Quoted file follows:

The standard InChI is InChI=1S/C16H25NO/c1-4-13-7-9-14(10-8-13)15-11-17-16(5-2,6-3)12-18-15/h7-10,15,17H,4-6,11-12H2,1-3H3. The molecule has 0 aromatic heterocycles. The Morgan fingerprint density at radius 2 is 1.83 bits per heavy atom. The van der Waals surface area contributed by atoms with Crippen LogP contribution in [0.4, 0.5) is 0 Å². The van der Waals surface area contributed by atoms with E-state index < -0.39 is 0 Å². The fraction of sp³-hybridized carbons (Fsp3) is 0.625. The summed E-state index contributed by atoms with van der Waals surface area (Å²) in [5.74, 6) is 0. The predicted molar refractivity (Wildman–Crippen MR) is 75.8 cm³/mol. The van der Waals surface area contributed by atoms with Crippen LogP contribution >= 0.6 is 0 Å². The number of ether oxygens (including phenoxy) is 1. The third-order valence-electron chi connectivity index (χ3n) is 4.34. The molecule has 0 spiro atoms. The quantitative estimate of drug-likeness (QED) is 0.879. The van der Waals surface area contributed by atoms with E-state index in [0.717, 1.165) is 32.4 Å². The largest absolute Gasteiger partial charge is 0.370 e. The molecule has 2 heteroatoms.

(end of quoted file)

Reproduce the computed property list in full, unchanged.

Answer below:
The standard InChI is InChI=1S/C16H25NO/c1-4-13-7-9-14(10-8-13)15-11-17-16(5-2,6-3)12-18-15/h7-10,15,17H,4-6,11-12H2,1-3H3. The molecule has 0 aromatic heterocycles. The Morgan fingerprint density at radius 2 is 1.83 bits per heavy atom. The van der Waals surface area contributed by atoms with Crippen LogP contribution in [0.4, 0.5) is 0 Å². The van der Waals surface area contributed by atoms with E-state index < -0.39 is 0 Å². The fraction of sp³-hybridized carbons (Fsp3) is 0.625. The summed E-state index contributed by atoms with van der Waals surface area (Å²) in [5.74, 6) is 0. The predicted molar refractivity (Wildman–Crippen MR) is 75.8 cm³/mol. The van der Waals surface area contributed by atoms with Crippen LogP contribution >= 0.6 is 0 Å². The number of ether oxygens (including phenoxy) is 1. The third-order valence-electron chi connectivity index (χ3n) is 4.34. The molecule has 0 spiro atoms. The quantitative estimate of drug-likeness (QED) is 0.879. The van der Waals surface area contributed by atoms with E-state index in [0.717, 1.165) is 32.4 Å². The largest absolute Gasteiger partial charge is 0.370 e. The molecule has 2 heteroatoms.